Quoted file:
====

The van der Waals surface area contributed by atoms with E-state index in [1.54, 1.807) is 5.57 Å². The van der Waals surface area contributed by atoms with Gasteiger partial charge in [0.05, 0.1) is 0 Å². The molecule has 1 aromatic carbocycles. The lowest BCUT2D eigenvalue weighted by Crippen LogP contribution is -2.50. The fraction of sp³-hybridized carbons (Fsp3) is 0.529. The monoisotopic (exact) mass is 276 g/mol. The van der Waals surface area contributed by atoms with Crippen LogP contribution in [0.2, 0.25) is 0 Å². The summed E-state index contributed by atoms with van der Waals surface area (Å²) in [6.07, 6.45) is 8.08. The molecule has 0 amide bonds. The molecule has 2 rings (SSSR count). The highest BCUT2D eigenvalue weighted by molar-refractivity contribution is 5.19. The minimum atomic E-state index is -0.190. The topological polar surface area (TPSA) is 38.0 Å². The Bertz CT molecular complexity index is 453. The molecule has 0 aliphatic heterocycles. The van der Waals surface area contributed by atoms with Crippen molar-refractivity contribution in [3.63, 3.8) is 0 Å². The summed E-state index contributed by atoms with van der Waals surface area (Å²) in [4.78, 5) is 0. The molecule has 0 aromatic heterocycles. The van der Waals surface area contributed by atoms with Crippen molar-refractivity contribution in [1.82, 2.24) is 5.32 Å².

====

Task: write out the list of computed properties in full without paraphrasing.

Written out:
The van der Waals surface area contributed by atoms with E-state index in [1.54, 1.807) is 5.57 Å². The van der Waals surface area contributed by atoms with Gasteiger partial charge in [0.05, 0.1) is 0 Å². The molecule has 1 aromatic carbocycles. The lowest BCUT2D eigenvalue weighted by Crippen LogP contribution is -2.50. The fraction of sp³-hybridized carbons (Fsp3) is 0.529. The monoisotopic (exact) mass is 276 g/mol. The van der Waals surface area contributed by atoms with Crippen LogP contribution in [0.2, 0.25) is 0 Å². The summed E-state index contributed by atoms with van der Waals surface area (Å²) in [6.07, 6.45) is 8.08. The molecule has 0 amide bonds. The molecule has 2 rings (SSSR count). The highest BCUT2D eigenvalue weighted by molar-refractivity contribution is 5.19. The minimum atomic E-state index is -0.190. The topological polar surface area (TPSA) is 38.0 Å². The Bertz CT molecular complexity index is 453. The molecule has 0 aliphatic heterocycles. The van der Waals surface area contributed by atoms with Crippen molar-refractivity contribution in [3.63, 3.8) is 0 Å². The summed E-state index contributed by atoms with van der Waals surface area (Å²) in [4.78, 5) is 0. The molecule has 0 aromatic heterocycles. The van der Waals surface area contributed by atoms with Crippen molar-refractivity contribution in [1.82, 2.24) is 5.32 Å².